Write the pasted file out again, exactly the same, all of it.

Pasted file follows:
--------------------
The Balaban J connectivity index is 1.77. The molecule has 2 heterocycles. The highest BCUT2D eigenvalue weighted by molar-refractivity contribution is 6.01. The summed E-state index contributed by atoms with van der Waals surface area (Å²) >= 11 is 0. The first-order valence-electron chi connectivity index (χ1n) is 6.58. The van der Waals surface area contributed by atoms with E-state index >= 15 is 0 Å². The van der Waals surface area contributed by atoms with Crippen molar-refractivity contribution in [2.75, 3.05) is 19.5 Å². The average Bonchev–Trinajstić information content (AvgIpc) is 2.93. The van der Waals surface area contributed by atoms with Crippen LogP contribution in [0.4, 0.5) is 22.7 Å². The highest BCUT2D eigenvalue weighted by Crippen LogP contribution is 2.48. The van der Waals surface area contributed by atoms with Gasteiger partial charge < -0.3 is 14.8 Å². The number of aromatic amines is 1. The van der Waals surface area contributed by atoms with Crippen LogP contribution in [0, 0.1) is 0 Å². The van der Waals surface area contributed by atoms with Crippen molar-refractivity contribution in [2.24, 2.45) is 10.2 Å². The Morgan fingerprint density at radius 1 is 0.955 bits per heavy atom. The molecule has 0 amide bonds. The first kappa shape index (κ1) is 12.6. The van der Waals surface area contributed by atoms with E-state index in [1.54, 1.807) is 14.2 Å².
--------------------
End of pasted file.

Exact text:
The Balaban J connectivity index is 1.77. The molecule has 2 heterocycles. The highest BCUT2D eigenvalue weighted by molar-refractivity contribution is 6.01. The summed E-state index contributed by atoms with van der Waals surface area (Å²) >= 11 is 0. The first-order valence-electron chi connectivity index (χ1n) is 6.58. The van der Waals surface area contributed by atoms with E-state index >= 15 is 0 Å². The van der Waals surface area contributed by atoms with Crippen molar-refractivity contribution in [2.75, 3.05) is 19.5 Å². The average Bonchev–Trinajstić information content (AvgIpc) is 2.93. The van der Waals surface area contributed by atoms with Crippen LogP contribution in [0.4, 0.5) is 22.7 Å². The highest BCUT2D eigenvalue weighted by Crippen LogP contribution is 2.48. The van der Waals surface area contributed by atoms with Gasteiger partial charge < -0.3 is 14.8 Å². The number of aromatic amines is 1. The van der Waals surface area contributed by atoms with Crippen LogP contribution in [0, 0.1) is 0 Å². The van der Waals surface area contributed by atoms with Crippen molar-refractivity contribution in [2.24, 2.45) is 10.2 Å². The Morgan fingerprint density at radius 1 is 0.955 bits per heavy atom. The molecule has 0 amide bonds. The first kappa shape index (κ1) is 12.6. The van der Waals surface area contributed by atoms with E-state index in [1.54, 1.807) is 14.2 Å².